Learning about history can lead to interesting reflection on today

To the Editor:
To propel the millions of cars and trucks that swarm Route 20 every day, everyone needs gas. Gas with fumes that are slowly killing us and killing the environment. But it hasn’t always been that way. It used to be that everyone needed hay to get around. Hay!

Hay is what fueled the thousands and thousands of horses that pulled the carriages that moved people up and down the Western Turnpike and from place to place all over Guilderland. And one of the distribution hubs of the local hay trade was the tiny hamlet of Fullers Station on Route 20.

But Fullers wasn’t always so tiny!

“There was a time when Fullers needed no historical marker,” is the next presentation of the Guilderland Historical Society — at 7:30 p.m. on Thursday, Sept. 21, at the Mynderse-Frederick House, 451 Route 146, Guilderland Center.

Everybody knew Fullers, everybody talked about Fullers, and Fullers was a magnet of commerce. A frequent entry in the Henry J. Wemple diaries (in the collection of Altamont antiquarian Jerry Oliver) would mention Fullers something like this: “Cloudy day. I went twice to Foolers station with hay” (May 6, 1884).

Henry was only 15 years old when he began to keep his diaries, so we can’t fault him for sounding it out wrong — nor did it take him long to get the spelling right: “Cloudy day. Home in the forenoon. Sold our hay for $18½ per ton. Drawing in the afternoon. Sold to Mr. Fuller” (May 30, 1885).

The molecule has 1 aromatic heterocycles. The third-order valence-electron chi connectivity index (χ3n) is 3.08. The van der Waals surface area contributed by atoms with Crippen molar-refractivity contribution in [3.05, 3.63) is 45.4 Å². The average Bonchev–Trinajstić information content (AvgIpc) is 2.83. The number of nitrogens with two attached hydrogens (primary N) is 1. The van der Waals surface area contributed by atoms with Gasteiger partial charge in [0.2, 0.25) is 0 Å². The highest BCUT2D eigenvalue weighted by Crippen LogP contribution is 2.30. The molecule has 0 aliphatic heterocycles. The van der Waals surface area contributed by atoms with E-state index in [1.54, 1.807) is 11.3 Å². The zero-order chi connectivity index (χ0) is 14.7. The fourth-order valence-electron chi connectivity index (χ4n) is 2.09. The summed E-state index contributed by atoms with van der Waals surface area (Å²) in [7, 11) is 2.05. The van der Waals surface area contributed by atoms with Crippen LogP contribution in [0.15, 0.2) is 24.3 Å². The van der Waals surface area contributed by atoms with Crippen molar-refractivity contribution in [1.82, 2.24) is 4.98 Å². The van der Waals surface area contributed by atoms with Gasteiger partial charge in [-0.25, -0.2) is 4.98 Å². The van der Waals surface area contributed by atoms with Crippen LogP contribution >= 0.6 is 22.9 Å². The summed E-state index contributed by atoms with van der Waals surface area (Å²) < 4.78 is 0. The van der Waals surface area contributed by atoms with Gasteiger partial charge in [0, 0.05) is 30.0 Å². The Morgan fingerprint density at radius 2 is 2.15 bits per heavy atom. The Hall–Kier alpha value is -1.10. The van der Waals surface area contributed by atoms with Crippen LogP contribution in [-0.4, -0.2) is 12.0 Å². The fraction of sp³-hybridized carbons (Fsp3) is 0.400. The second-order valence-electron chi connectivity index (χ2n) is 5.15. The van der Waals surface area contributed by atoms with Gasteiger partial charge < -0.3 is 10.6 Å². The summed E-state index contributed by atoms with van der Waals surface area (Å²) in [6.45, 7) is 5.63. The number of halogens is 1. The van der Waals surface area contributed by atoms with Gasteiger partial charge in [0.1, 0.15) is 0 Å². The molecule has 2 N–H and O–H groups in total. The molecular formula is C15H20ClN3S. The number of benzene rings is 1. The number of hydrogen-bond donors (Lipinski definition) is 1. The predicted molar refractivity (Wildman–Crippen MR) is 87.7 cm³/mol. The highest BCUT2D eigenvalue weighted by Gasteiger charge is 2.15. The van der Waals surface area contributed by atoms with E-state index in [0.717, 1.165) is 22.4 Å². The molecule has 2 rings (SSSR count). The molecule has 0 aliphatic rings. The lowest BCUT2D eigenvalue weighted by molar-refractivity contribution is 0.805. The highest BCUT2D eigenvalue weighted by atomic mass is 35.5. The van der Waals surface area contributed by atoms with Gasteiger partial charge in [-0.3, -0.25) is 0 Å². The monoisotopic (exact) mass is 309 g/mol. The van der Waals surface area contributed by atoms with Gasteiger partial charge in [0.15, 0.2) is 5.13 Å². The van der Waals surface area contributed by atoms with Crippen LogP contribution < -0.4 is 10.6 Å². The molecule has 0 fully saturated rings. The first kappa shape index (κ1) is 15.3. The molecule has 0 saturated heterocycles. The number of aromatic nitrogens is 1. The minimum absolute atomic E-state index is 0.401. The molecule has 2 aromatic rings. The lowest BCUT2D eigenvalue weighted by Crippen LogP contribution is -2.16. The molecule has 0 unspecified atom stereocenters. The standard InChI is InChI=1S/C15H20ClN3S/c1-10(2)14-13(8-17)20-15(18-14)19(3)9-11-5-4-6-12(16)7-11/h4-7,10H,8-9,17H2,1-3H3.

Almost every day is a pleasant day for Henry, because in those times polar ice caps weren’t melting, sea levels weren’t rising, and unheard-of deluges of rain weren’t flooding city streets: “Pleasant day. Went to Fullers Station with a load of hay. Went a hunting in the PM. Shot 1 partridge and 1 gray squirrel” (November 18, 1887).

Life was simple. You just took your load of hay that you worked so hard to produce down to the big hay barn by the station, you collected your pay, and you still had time to go out “a hunting.”

It’s true that fossil fuels like gas and coal were beginning to spew out their poison, even in the many processes required to produce hay bales, but once you fed the hay to the horses, the only “exhaust” was something very, very compostable, useful, and desirable! Now there’s “sustainability” for you!

So desirable, that Henry even writes about attending “manure bees,” where everyone would pitch in to help empty the winter barns of accumulated fertilizer for the fields. Please come join us for our program on Fullers Station! Learning about history can lead to interesting reflection on today.

Tom Capuano

Vice President


Historical Society

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